How to set up a Cron Job in Linux (bonus: systemd timer)

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Setting up a Cron Job is a basic task in Linux, however it can be quite daunting for a new system administrator to set up one. The syntax isn’t intuitive and chances are many will make one or two mistakes even when experienced. Learn today how to set up a Cron Job on Linux!

What is Cron?

Cron is a job scheduler based on time for Unix-like systems. There are many cases you want to execute a command based on a time schedule. Imagine taking backups or flushing log files. These tasks usually don’t require manual intervention and can be easily automated.

Cron assumes the machine stays always powered on, if a machine is powered off in the period scheduled for a cron job to run, it will not get executed. If you need to make sure a task is executed, anacron is a better alternative to cron.

If you need to schedule a command to only run once, it’s best to use at instead of cron.

Finally there is a new way to set up scheduled jobs using systemd called systemd timers. They are effective replacements of cron commands, they offer more structure and accuracy, but they are also more complex.

The Cron syntax

# ┌───────────── minute (0 - 59)
# │ ┌───────────── hour (0 - 23)
# │ │ ┌───────────── day of month (1 - 31)
# │ │ │ ┌───────────── month (1 - 12)
# │ │ │ │ ┌───────────── day of week (0 - 6) (Sunday to Saturday;
# │ │ │ │ │                                       7 is also Sunday on some systems)
# │ │ │ │ │
# │ │ │ │ │
# * * * * *  command to execute

The diagram above is quite self-explanatory, however keep in mind it is easy to commit a mistake when writing a cron job without the diagram in front of you. There are also some special values such as * and */n where n is a number. Let’s take a look at them by example:

# This command is executed every 3th day of the month at 00:20
0 20 3 * * /bin/command
# This command is executed every 2 hours of every day
* */2 * * * /bin/command
# This command is executed every monday and saturday at 07:23
23 07 * * 1,5 /bin/command

Setting up cron and crontabs

Now that you are familiar the cron syntax a question arises: “Where do I put the schedules?”. Traditionally there has always been one cron file called crontab, but many systems nowadays include:

  • A cron.d directory, all files inside this directory are treated as crontab files.
  • Various files such as: cron.hourlycron.dailycron.weekly, cron.monthly. These are crontab files that are executed every hour, day, week or month.

You must also know that there is a single “system crontab” located in /etc/crontab, and that every user can have his own crontab file usually located in /var/spool/cron/crontabs/.

To edit a crontab file you can simply do: crontab -e, by default this will edit the current user’s crontab. In case you want to modify a specific crontab you can do crontab -e /path/to/crontab. If you want to modify the file of another user/as another user (e.g. when you’re root) you can use the following: crontab -u username -e.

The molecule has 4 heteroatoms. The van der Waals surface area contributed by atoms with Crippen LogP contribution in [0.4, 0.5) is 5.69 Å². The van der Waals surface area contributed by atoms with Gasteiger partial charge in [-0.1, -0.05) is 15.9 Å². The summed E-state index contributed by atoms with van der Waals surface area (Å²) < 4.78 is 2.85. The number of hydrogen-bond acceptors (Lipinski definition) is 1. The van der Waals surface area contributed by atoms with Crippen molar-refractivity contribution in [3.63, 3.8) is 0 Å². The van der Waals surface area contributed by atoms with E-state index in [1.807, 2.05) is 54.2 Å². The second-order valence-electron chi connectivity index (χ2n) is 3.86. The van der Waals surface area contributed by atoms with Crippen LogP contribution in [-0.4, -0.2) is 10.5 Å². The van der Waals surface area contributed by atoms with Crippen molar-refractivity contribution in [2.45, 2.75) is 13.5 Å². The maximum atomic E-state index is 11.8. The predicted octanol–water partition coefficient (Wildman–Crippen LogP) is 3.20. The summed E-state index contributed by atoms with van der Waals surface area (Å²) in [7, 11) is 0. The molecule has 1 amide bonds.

Regardless of the options the crontab command will open the default editor, which is in most of the cases vi/vim. Most of the times this can confuse newbie administrators, if you find vim too difficult to use you can change to something of your liking such as nano. You can do so by issuing EDITOR=nano, you must also make sure you have the editor installed.

Setting up anacron

Cron assumes the machine stays always powered on, if a machine is powered off in the period scheduled for a cron job to run, it will not get executed. If you need to make sure a task is executed, anacron is a better alternative to cron.

The only file used by anacron is located in /etc/anacrontab, but the syntax differs significantly from cron:

period delay job-identifier command

The period uses days while the delay is in minutes. The job-identifier is just an identifier used in log files. You can immediately notice that you don’t have the same precision you get with cron. As a matter of fact anacron just ensures the command is executed every period days.

Scheduling one-time commands with “at”

The easiest option to schedule commands that will run only once at a predetermined time is the “at” command. The “at” command is also the one with the easiest syntax to remember:

at -f /path/to/command -v datetime

The -v flag isn’t actually required but it allows you to review the date and time you scheduled. As a matter of fact the datetime value is quite complex, I suggest you to review the at man page to get a better understanding.

If you want to list scheduled at jobs you can do: atq .

If you want to delete an at job you can do: atrm job-number . You can get the job-number from atq.

Systemd timers: a new way to handle schedules

Systemd timers are systemd’s own take at scheduling jobs. They are alternative to cron, but not as easy. First and foremost you will need to create a systemd unit file containing the command you want to execute and place it in /etc/systemd/system directory:

Description=I am an example service!


Let’s say this service is called my-command.service. Now you will need to create a timer (file name ending in .timer) and place it in /etc/systemd/system directory:

Description=Execute backup every day at midnight

OnCalendar=*-*-* 00:05:00


Let’s say this time is called my-command-timer.timer. The timer will be executed every day at 05:00, the three asterisk follow the cron syntax but represent year-month-day. Before your timer actually starts working you need to enable it in a systemd fashion:

# systemd enable my-command-timer.timer

There are way more options to systemd timers, and the rabbit hole only gets deeper.

Image courtesy of rh2ox

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